The past ten years have seen nearly 60% of states update their laws related to non-compete agreements (29 states and D.C.) On top of that, at the time of this writing 19 states – nearly 40% of the country – have either recently enacted legislation restricting non-compete agreements or have bills seeking to do so pending in their legislatures.
This post will examine the state of non-compete law in the states which make up the Cincinnati metro area:
Among these, Kentucky and Indiana have recently updated their laws, so they will be discussed first.
In 2022, Kentucky prohibited healthcare services agencies from entering into non-compete agreements with any direct care staff employees or contractors. That same year, Kentucky passed law prohibiting professional employer organizations from interfering with any existing non-compete agreement. The interplay between these two laws is still developing.
Under Settled Law
Under settled law, enforceable non-competes must be reasonable in scope and purpose, must not cause an undue hardship on the employee, and must not interfere with the public interest. Kentucky courts will weigh a variety of factors in determining whether these criteria are met, and may (but do not have to) modify unenforceable agreements to be both enforceable and consistent with the original intent of the parties. Kentucky non-competes may be presented to existing employees as a condition for continued employment so long as supported by consideration for the agreement.
Indiana recently enacted legislation banning non-compete agreements for physicians, effective for agreements entered into on or after July 1, 2023. Beyond the new exception for physicians, and similar to Kentucky law, Indiana non-competes are enforceable provided that they are reasonably necessary to protect an employer and do not unreasonably burden an employee nor violate the public interest.
Variety of Factors
Indiana courts will weigh a variety of factors in determining whether a non-compete agreement meets the above criteria, and possess the power to remove unenforceable portions of a non-compete agreement while allowing the enforceable provisions to remain effective. Indiana non-competes may be presented to existing employees as a condition for continued employment so long as supported by consideration for the agreement.
Ohio has not made any legislative changes to its non-compete law recently. Non-competes are legal in Ohio so long as they meet certain standards of fairness. Similarly to Kentucky and Indiana, Ohio non-competes must not be more restrictive than necessary to protect the employer’s legitimate business interests. They also must not impose an undue hardship on the employee and not be injurious to the public interest.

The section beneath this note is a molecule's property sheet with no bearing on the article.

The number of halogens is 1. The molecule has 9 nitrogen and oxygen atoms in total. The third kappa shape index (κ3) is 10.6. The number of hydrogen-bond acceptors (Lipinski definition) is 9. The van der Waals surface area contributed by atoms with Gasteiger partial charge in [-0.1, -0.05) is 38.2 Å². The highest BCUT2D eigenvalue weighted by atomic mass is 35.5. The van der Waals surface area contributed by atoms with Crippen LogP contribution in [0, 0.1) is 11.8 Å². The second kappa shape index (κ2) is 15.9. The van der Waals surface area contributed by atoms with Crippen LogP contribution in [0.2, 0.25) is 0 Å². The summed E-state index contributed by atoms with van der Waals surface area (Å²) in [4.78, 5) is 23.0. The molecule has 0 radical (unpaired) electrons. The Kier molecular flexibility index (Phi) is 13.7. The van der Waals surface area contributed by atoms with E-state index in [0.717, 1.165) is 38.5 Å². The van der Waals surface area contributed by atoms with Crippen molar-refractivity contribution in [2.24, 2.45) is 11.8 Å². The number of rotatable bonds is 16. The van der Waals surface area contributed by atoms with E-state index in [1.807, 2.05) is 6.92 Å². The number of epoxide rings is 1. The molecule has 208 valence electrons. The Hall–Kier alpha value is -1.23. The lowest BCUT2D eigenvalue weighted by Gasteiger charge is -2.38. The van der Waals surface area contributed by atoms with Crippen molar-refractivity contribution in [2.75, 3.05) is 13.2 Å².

Ohio courts will weigh a number of factors in determining whether a non-compete agreement meets the above criteria.
Ohio courts will weigh a number of factors in determining whether a non-compete agreement meets the above criteria. Ohio courts also possess the power to modify the terms of a non-compete agreement to meet the above criteria and match the original intent of the parties, instead of deeming the entire agreement unenforceable. Ohio non-competes may be presented to existing employees as a condition for continued employment. An Ohio appeals court recently refused to enforce a non-compete agreement against a physician as against public interest – in a manner consistent with the legislative changes in Indiana and Kentucky, so that exception seems to be gaining significant steam.
A Changing Legal Landscape
The national legal landscape regarding non-compete agreements is changing rapidly, and there is no indication the changes will be ending any time soon. In this unsettled climate, it pays to engage skilled legal professionals experience in dealing with non-compete and restrictive covenant agreements. BHMK attorneys are licensed in Ohio, Kentucky, Indiana, and Florida, with decades of combined experience in those states, a proven record of successfully dealing with restrictive covenant issues, and their fingers on the pulse of developing law.
Contact BHMK today for thoughtful, focused assistance with all of your legal matters.